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There’s a Doctor in His House

TIMES STAFF WRITER

In an occasionally combative, rambling interview session Monday night at promoter Don King’s house with more than 20 reporters, Mike Tyson for the first time spoke freely about his marriage to Monica Turner earlier this year.

“She’s my wife--I love her, she loves me,” Tyson said of Turner, who gave birth to the couple’s daughter, Rayna, in February 1996, and is expecting their second child.

“But she has no influence in my life as far as me being in the ring.”

Tyson said the couple discuss her work as a doctor only if she brings it up--and don’t talk about the dichotomy of their seemingly opposite professions at all.

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“Her job is to love me and take care of my children,” Tyson said. “My job is to take care of her and my children. I don’t ask her anything.

“If she wants to volunteer some information about what happened today, she may come home and say, like, some young child has been molested or something crazy or has had some successful operation. . . .

“My experience with doctors, they just can’t let it go. They bring their work home, they want to talk about it.”

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Evander Holyfield finished his sparring Tuesday at the MGM Grand with a quick but very physical two rounds against Gary Bell, whose bullish style is eerily similar to a young Tyson.

Bell, who by all accounts got the best of their battles in the preparations for Holyfield’s first fight with Tyson, says there’s no question Holyfield stepped it up this time around.

“His conditioning is better, and he’s 100% stronger,” said Bell, who landed a few shots Tuesday but got nailed with several right hands. “He was able to shove off of me, and that’s something he couldn’t do much last time. He’s been working with his legs--his foundation is much stronger now.”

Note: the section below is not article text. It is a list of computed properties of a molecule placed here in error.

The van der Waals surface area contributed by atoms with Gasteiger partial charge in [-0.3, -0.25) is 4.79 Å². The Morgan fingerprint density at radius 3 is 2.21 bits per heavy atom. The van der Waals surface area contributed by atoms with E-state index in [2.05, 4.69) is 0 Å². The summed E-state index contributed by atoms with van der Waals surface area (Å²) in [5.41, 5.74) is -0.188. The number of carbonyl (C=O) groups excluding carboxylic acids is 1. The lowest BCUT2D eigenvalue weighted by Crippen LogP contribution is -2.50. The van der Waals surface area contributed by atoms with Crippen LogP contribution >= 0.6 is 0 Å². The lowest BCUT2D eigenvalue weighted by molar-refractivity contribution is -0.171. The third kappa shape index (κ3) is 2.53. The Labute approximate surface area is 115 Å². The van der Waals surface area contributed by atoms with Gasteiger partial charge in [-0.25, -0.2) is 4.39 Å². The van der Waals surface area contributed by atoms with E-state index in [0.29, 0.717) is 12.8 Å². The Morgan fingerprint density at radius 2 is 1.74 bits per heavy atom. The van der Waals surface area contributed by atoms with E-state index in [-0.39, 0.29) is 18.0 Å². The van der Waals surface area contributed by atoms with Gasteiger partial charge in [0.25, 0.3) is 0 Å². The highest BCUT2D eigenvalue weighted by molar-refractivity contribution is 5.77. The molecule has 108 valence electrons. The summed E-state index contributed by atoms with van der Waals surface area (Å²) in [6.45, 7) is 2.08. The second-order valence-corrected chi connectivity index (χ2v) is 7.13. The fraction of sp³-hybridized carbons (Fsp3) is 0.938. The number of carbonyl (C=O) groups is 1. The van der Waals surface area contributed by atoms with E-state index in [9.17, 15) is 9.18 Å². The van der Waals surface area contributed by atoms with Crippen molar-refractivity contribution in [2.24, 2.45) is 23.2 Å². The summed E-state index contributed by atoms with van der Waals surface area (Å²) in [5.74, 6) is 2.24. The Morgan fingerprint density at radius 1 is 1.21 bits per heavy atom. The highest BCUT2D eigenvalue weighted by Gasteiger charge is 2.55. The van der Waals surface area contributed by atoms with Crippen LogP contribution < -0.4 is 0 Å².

Because the rematch was postponed from its original May date, Holyfield has been sparring, mostly with Bell, since March.

“He has courage--he goes in there swinging,” Holyfield said. “He keeps me on my toes, because I know he has enough power and skills to embarrass me, like he’s done before.”

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Mitch Halpern, who was given high marks for his handling of the first Holyfield-Tyson fight, has been assigned to referee the rematch Saturday. . . . Tyson, on the decision to replace longtime associate Jay Bright with Richie Giachetti as his lead trainer: “That was an easy decision. He’s family and family is the first to go.” . . .

Julio Cesar Chavez, who has fought on several Tyson undercards and is set for a 10-rounder against Larry Daniel La Coursiere on this one, said Tyson had better get rid of Holyfield fast or face trouble. “I expect that Tyson must win within the first three rounds against Holyfield,” Chavez said through a translator. “Otherwise, the fight will become very difficult for Mike.”

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